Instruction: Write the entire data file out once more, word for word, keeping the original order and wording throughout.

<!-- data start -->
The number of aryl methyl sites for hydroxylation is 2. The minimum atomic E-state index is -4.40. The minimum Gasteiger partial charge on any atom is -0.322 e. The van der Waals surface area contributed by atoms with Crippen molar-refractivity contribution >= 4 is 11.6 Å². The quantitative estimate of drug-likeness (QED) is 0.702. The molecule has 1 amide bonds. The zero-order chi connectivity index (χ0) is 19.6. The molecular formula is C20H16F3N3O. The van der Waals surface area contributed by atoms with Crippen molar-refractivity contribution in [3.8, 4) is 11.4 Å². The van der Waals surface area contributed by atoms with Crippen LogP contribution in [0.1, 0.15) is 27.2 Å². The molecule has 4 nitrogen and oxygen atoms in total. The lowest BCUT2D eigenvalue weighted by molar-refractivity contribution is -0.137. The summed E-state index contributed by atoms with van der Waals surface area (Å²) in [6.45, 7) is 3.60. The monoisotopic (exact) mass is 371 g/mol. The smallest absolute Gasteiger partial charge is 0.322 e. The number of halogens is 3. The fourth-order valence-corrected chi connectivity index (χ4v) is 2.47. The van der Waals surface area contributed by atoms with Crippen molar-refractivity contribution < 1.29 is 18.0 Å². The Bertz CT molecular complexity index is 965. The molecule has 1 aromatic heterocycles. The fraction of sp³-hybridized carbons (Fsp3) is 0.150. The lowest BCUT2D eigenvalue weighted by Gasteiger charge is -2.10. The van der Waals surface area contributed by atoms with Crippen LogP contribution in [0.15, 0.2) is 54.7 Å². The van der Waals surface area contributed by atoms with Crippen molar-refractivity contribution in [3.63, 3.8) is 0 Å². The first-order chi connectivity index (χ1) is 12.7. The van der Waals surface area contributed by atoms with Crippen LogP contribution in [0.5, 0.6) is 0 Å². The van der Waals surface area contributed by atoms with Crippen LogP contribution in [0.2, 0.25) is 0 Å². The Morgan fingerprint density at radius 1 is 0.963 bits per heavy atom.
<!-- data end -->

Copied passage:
The number of aryl methyl sites for hydroxylation is 2. The minimum atomic E-state index is -4.40. The minimum Gasteiger partial charge on any atom is -0.322 e. The van der Waals surface area contributed by atoms with Crippen molar-refractivity contribution >= 4 is 11.6 Å². The quantitative estimate of drug-likeness (QED) is 0.702. The molecule has 1 amide bonds. The zero-order chi connectivity index (χ0) is 19.6. The molecular formula is C20H16F3N3O. The van der Waals surface area contributed by atoms with Crippen molar-refractivity contribution in [3.8, 4) is 11.4 Å². The van der Waals surface area contributed by atoms with Crippen LogP contribution in [0.1, 0.15) is 27.2 Å². The molecule has 4 nitrogen and oxygen atoms in total. The lowest BCUT2D eigenvalue weighted by molar-refractivity contribution is -0.137. The summed E-state index contributed by atoms with van der Waals surface area (Å²) in [6.45, 7) is 3.60. The monoisotopic (exact) mass is 371 g/mol. The smallest absolute Gasteiger partial charge is 0.322 e. The number of halogens is 3. The fourth-order valence-corrected chi connectivity index (χ4v) is 2.47. The van der Waals surface area contributed by atoms with Crippen molar-refractivity contribution < 1.29 is 18.0 Å². The Bertz CT molecular complexity index is 965. The molecule has 1 aromatic heterocycles. The fraction of sp³-hybridized carbons (Fsp3) is 0.150. The lowest BCUT2D eigenvalue weighted by Gasteiger charge is -2.10. The van der Waals surface area contributed by atoms with Crippen LogP contribution in [0.15, 0.2) is 54.7 Å². The van der Waals surface area contributed by atoms with Crippen molar-refractivity contribution in [3.63, 3.8) is 0 Å². The first-order chi connectivity index (χ1) is 12.7. The van der Waals surface area contributed by atoms with Crippen LogP contribution in [0.5, 0.6) is 0 Å². The van der Waals surface area contributed by atoms with Crippen LogP contribution in [0.2, 0.25) is 0 Å². The Morgan fingerprint density at radius 1 is 0.963 bits per heavy atom.